INDUSTRY BULLETIN: Tin may be the surprising Technology Metal of the future
At a recent Lithium and Battery Materials Conference in Perth, Australia, Andrew Latham, Head of Rio Tinto Ventures, presented the chart below from a study done for Rio Tinto by a research group at the Massachusetts Institute of Technology (“MIT”). The study ranked various metals and minerals most impacted by new technologies using a number of criteria. Many people may have been surprised to see tin identified as the metal most impacted by new technology.
Metals Most Impacted by New Technology
Source: MIT, per Rio Tinto
Uses of Tin
Tin is perhaps better known for its historical use in tin cans than in modern technology; however, usage of tin in coating lead, zinc and steel to prevent corrosion (i.e. tin plating) is now the second highest usage of tin worldwide. Tin is primarily used in lead-free solders for electronic circuit boards and microchips – accounting for 50% of global tin consumption.
Tin is expected to increasingly contribute to modern, clean technologies including lithium-ion batteries for autonomous and electric vehicles. For example, battery researchers are developing solid-state batteries utilizing ceramic electrolytes (versus liquid) for improved safety and performance. Silicon is a potentially attractive anode material due to its high potential capacity and abundance in nature. Recent research has shown that adding tin to the silicon-based anode enhances its performance, creating the potential for tin to be a major contributor to the next generation of lithium batteries.
Further, researchers at the Texas Material Institute have demonstrated a tin-aluminium alloy can be produced that is cheaper and double the charge capacity of today’s copper-graphite anodes for lithium ion batteries.
The greatest growth potential for tin is likely to be found in these and other automotive battery applications. As of 2016, use of tin in lead-acid batteries approached 30 kt and, supported by further growth in vehicles sales and the further substitution of antimony, use of tin in this application is expected to exceed 50 kt by 2027 (Roskill).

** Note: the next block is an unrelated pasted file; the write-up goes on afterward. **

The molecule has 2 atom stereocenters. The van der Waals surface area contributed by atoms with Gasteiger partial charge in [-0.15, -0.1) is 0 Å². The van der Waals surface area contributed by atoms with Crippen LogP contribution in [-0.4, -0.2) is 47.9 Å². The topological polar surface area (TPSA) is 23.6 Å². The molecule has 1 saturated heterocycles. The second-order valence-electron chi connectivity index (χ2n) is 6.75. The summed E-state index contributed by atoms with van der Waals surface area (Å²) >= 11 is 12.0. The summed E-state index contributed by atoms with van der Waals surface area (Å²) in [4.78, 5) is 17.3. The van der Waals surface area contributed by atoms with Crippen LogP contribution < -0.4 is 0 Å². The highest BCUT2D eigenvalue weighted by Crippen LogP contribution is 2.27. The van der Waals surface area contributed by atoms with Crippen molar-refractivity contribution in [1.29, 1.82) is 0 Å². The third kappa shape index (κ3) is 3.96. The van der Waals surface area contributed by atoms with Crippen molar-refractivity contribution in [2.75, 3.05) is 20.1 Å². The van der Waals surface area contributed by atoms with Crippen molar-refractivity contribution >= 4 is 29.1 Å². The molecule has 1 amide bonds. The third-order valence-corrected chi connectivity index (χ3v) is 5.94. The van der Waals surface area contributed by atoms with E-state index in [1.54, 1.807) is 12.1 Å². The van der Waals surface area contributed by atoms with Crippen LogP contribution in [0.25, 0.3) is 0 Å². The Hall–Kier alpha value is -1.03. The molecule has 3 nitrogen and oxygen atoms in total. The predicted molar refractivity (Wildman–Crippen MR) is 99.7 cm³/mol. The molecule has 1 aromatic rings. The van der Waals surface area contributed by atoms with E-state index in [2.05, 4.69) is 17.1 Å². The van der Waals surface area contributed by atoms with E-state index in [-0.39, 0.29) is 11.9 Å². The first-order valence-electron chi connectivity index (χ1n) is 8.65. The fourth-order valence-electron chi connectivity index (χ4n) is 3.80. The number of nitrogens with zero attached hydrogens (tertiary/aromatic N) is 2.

Finally, indium-tin-oxide is used as a glass coating due to its electrical conductivity and optical transparency and continues to find application in renewable energy and communications, including flat panel displays, smart windows, thin film photovoltaics (solar panels) and organic light emitting diodes lights.
LME tin prices in February ranged from $21,150 to $21,730. The average LME 3-month tin price was $21,549 per tonne during February 2018, up 4.6% from January (ITRI). Tin demand has been steady over the last few years, but it seems ready to emerge as a key advanced material needed for new applications related to rapidly growing and expanding high tech and cleantech applications.
Avalon is well positioned to supply this new demand from its East Kemptville Tin Project in Nova Scotia where the Company is continuing to progress its re-development model for this brownfields site, which involves initial low-cost recovery of tin concentrates from waste materials left on site from historic mining operations.
For questions or feedback, please email Avalon at ir@AvalonAM.com
About Avalon Advanced Materials Inc. (TSX: AVL & OTCQX: AVLNF)
Avalon Advanced Materials Inc. is a Canadian mineral development company focused on technology metals and minerals. The Company has three advanced stage projects, all 100%-owned, providing investors with exposure to lithium, tin and indium, as well as rare earth elements, tantalum, niobium, and zirconium. Avalon is currently focusing on its Separation Rapids Lithium Project, Kenora, ON and its East Kemptville Tin-Indium Project, Yarmouth, NS. Social responsibility and environmental stewardship are corporate cornerstones.